Lauren Fuhrmann, associate director of the Wisconsin Center for Investigative Journalism, is among 10 mid-career professionals selected for the first Investigative News Network Emerging Leaders Council, a peer group of leading business and news leaders who will meet for a year to work on news industry challenges, build support networks and develop professional skills.
I often uncover disturbing statistics that stick with me. A reader normally might pass by them in the story in a second. Carrie Roy makes them into physical objects that a person can touch and linger over. So we’re collaborating to find new audiences for investigative reporting, transforming reporting into sculptures.
Lauren Fuhrmann has been promoted to associate director of the Wisconsin Center for Investigative Journalism. Fuhrmann, who joined the Center in 2011, was promoted from public engagement director to associate director in recognition of her growing responsibilities and outstanding performance, Executive Director Andy Hall said. “Lauren’s willingness to tackle new challenges, and to stretch her skills, have helped the Center, and its counterparts across the nation, to produce better journalism and improve the measurement of its impact,” Hall said. Fuhrmann leads WCIJ’s public engagement efforts, including events, social media, newsletter and promotional materials; is co-director of the website; tracks the distribution and assesses the impact of WCIJ’s news stories; assists with development of donors and writing of grant reports; handles bookkeeping duties; and produces photos, audio and video content. In 2013, she was among five young leaders in the inaugural group of “Future Headliners” honored by the Wisconsin Newspaper Association.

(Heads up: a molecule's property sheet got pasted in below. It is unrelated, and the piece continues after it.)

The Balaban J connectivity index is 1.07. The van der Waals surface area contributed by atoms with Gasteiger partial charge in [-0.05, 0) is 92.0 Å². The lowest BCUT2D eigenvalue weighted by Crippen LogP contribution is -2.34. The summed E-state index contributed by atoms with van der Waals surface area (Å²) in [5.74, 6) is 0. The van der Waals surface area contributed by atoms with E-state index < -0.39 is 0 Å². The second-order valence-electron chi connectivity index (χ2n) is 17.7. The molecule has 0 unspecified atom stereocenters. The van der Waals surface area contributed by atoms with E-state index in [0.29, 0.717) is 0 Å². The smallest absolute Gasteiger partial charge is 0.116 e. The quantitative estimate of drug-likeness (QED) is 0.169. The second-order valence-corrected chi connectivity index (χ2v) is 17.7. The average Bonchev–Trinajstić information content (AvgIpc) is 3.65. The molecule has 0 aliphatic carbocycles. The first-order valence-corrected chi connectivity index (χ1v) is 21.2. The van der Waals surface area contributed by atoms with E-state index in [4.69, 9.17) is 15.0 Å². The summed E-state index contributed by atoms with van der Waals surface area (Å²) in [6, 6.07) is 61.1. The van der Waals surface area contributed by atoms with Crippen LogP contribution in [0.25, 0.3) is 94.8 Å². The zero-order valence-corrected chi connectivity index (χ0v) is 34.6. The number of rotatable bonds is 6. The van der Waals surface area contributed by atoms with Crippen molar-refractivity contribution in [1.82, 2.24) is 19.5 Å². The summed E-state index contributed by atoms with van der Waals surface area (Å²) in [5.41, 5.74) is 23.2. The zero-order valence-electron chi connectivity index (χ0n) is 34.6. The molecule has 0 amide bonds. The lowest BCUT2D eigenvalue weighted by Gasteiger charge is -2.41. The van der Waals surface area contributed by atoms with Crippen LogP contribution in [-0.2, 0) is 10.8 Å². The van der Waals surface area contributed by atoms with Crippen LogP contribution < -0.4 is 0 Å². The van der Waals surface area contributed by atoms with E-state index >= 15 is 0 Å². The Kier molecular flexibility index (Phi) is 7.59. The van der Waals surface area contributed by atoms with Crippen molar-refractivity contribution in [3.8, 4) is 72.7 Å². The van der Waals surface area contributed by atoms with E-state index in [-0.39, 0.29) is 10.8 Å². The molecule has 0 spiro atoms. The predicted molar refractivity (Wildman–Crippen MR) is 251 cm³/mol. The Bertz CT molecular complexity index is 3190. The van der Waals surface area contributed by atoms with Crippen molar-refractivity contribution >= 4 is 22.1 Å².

A six-month examination of more than 150,000 reports filed by pilots and others in the aviation industry over the past 20 years reveals surprising and sometimes shocking safety breaches and close calls at local, regional and major airports throughout the country.